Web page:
Pelaccio, Dennis G.; El-Genk, Mohamed S.; Butt, Darryl P.

    1994-07-01

    At the operation conditions of interest in nuclear thermal propulsion reactors, carbide materials have been known to exhibit a number of life limiting phenomena. These include the formation of liquid, loss by vaporization, creep and corresponding gas flow restrictions, and local corrosion and fuel structure degradation due to excessive mechanical and/or thermal loading. In addition, the radiation environment in the reactor core can produce a substantial change in its local physical properties, which can produce high thermal stresses and corresponding stress fractures (cracking). Time-temperature history and cyclic operation of the nuclear reactor can also accelerate some of these processes. The University of New Mexico's Institute for Space Nuclear Power Studies, under NASA sponsorship has recently initiated a study to model the complicated hydrogen corrosion process. In support of this effort, an extensive review of the open literature was performed, and a technical expert workshop was conducted. This paper summarizes the results of this review.

  6. Advanced supersonic propulsion study, phases 3 and 4. [variable cycle engines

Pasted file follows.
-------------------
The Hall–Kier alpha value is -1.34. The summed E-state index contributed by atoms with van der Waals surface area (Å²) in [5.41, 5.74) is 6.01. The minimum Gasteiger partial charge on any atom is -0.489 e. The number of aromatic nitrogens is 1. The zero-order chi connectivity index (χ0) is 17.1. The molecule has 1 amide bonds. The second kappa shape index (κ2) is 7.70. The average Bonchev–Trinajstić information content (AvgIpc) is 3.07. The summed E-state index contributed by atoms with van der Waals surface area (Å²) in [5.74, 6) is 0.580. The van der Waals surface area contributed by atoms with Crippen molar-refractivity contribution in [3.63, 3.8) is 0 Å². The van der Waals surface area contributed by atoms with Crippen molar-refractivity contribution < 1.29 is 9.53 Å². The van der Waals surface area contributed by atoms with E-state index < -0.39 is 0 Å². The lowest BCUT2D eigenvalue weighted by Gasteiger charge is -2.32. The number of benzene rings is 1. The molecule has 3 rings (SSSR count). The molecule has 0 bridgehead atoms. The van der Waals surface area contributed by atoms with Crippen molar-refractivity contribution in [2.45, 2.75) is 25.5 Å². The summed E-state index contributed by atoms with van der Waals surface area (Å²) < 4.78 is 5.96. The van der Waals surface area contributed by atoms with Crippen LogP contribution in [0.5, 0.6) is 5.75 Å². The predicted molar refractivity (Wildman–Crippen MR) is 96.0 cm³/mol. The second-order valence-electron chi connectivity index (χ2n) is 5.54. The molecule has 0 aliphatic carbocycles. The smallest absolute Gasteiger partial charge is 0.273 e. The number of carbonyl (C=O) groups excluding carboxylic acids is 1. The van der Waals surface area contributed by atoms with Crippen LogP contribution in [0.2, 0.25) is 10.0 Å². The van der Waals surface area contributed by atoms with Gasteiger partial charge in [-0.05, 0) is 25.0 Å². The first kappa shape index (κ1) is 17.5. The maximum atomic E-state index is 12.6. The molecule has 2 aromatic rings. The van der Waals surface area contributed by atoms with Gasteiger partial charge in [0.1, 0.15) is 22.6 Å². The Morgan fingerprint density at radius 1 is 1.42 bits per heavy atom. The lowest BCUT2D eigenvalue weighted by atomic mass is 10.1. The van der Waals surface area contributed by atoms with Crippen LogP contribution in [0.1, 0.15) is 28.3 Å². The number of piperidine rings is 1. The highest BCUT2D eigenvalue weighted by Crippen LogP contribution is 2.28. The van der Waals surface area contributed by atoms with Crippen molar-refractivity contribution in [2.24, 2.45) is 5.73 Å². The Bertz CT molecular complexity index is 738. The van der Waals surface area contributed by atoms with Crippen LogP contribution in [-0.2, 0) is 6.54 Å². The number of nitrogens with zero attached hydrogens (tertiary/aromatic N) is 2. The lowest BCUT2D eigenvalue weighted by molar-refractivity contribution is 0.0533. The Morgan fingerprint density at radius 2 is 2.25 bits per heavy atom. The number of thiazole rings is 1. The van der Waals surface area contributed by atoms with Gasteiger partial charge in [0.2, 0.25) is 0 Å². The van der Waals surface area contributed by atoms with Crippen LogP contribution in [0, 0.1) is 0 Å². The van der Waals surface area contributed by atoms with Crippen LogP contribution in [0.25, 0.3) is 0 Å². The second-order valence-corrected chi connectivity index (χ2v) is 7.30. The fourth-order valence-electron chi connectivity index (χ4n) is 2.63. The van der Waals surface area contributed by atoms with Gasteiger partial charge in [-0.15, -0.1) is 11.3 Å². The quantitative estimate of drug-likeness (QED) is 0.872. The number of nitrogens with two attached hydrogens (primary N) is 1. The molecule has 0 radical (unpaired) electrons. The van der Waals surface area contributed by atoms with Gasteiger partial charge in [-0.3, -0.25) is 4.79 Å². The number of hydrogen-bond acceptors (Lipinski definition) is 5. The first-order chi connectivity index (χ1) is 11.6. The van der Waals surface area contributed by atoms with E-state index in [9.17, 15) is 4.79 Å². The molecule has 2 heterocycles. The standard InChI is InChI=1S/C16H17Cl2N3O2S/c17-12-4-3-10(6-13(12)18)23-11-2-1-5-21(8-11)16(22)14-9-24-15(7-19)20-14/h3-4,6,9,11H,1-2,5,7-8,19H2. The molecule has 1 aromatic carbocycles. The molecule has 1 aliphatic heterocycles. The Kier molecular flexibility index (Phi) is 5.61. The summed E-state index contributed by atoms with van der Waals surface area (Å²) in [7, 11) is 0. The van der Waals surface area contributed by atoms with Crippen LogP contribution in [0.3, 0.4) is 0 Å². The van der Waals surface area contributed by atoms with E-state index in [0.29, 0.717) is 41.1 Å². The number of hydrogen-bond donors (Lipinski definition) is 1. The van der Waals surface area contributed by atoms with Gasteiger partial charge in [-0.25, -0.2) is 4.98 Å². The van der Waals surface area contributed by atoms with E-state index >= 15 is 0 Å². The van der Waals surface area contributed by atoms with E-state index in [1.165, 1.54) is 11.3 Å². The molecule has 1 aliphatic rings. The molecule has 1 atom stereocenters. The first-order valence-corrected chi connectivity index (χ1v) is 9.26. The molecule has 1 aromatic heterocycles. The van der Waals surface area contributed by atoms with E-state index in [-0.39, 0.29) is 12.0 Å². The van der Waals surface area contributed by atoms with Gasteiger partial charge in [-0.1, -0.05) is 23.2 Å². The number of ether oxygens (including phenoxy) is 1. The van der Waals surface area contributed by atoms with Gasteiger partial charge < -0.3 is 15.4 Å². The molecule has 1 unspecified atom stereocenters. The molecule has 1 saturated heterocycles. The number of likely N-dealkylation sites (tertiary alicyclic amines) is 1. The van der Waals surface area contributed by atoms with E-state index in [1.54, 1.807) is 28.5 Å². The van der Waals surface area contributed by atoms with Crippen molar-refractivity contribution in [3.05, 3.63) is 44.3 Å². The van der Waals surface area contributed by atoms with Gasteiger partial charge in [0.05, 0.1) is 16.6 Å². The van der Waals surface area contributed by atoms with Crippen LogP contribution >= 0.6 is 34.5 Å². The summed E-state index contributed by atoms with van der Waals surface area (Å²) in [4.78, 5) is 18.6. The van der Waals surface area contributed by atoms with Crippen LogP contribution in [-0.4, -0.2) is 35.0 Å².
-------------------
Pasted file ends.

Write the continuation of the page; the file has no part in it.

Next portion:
NASA Technical Reports Server (NTRS)

    Allan, R. D.; Joy, W.

    1977-01-01

    An evaluation of various advanced propulsion concepts for supersonic cruise aircraft resulted in the identification of the double-bypass variable cycle engine as the most promising concept. This engine design utilizes special variable geometry components and an annular exhaust nozzle to provide high take-off thrust and low jet noise. The engine also provides good performance at both supersonic cruise and subsonic cruise. Emission characteristics are excellent. The advanced technology double-bypass variable cycle engine offers an improvement in aircraft range performance relative to earlier supersonic jet engine designs and yet at a lower level of engine noise. Research and technology programs required in certain design areas for this engine concept to realize its potential benefits include refined parametric analysis of selected variable cycle engines, screening of additional unconventional concepts, and engine preliminary design studies. Required critical technology programs are summarized.

  7. Condition monitoring requirements for the development of a space nuclear propulsion module

    NASA Technical Reports Server (NTRS)